When it emerged in 2011, the Snapchat threatened to clash with the powerful Facebook and Twitter. A little more than a decade later, the social network of temporary photos lost its shine, but it returned to annoy competitors, only now for another reason.
Today, Snap CEO Evan Spiegel announced in a note to employees that the company will not even be able to meet the bottom of this quarter’s adjusted earnings and earnings targets.
If investors abroad had any optimism left to start trading this Tuesday (24), Spiegel’s statement came to eliminate it and feed fears about the risks of a slowdown in the world economy.
In addition to driving down Snap’s shares on the New York Stock Exchange, which dropped more than 30% during the premarket, the company’s CEO’s announcement also contaminated the shares of big techs and the leading US technology index, the Nasdaq.
At around 11:10 am, SNAP was down 39.74% on the NYSE, quoted at $13.54. In 2022, the papers accumulate a devaluation of around 71%.
Twitter shares also fell – albeit smaller – of 3.43% this morning in New York.
Meanwhile, shares in Meta, owner of Facebook and Instagram, fell 9.72% at the same time. Alphabet, which manages Google, was down 7.55%, followed by Amazon shares, which fell 5.00% on Nasdaq.
And speaking of the US technology exchange, the index deepened the drops seen before the markets opened to 3.47%, at 111,135 points.
The Downfall of Snapchat
Snap CEO Evan Spiegel justified the possibility of delivering a weaker balance sheet in the current quarter with the deterioration of the macroeconomic scenario. Spiegel highlights escalating inflation and interest rates, as well as the impact of the war in Ukraine and supply chain shortages.
“The macro environment deteriorated even faster than we anticipated when we issued our guidance quarterly last month. As a result, while our revenue continues to grow on an annual basis, it is advancing more slowly than we currently expected,” Spiegel said in the letter.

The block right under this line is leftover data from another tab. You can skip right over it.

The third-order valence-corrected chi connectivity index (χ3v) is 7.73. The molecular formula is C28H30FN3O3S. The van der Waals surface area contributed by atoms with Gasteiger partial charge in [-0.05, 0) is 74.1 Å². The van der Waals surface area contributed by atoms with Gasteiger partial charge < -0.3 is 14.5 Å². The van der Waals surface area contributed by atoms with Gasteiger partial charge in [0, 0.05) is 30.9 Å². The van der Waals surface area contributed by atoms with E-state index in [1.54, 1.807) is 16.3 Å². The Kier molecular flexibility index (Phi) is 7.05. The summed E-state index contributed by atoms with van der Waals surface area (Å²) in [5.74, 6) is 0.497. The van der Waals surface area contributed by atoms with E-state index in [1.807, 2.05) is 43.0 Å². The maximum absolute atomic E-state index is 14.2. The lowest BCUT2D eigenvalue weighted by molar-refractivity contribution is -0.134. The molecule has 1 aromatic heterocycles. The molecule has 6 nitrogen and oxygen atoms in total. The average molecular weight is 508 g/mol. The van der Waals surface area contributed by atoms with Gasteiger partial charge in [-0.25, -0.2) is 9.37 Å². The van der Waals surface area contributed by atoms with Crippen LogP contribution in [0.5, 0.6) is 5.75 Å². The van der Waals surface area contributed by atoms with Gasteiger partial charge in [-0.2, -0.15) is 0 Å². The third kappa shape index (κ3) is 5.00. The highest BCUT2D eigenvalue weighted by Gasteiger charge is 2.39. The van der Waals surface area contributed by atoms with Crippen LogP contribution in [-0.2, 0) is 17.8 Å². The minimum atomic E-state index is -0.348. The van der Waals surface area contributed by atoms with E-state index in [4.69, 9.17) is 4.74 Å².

According to the projections (guidance) of the company released in April, the Snapchat owner expected revenue to rise between 20% and 25% year-over-year.
As for adjusted Ebitda (earnings before interest, taxes, depreciation and amortization, in Portuguese), the projection ranged from US$ 0 to US$ 50 million.
“We now believe it is likely that we will report revenue and adjusted Ebitda below the lower end of the guidance range we provide for this quarter.”
Fewer Snap hires
The statement from Snap CEO Evan Spiegel also indicated that the company will slow hiring until the end of the year to manage expenses.
Spiegel said the company will not stop recruiting new employees, but that it will slow the pace of hiring for the rest of 2022.
Now, the CEO’s estimate is to add 500 new employees to the Snapchat team by December. In the last 12 months, the company closed approximately 2 thousand hires.
*With information from CNBC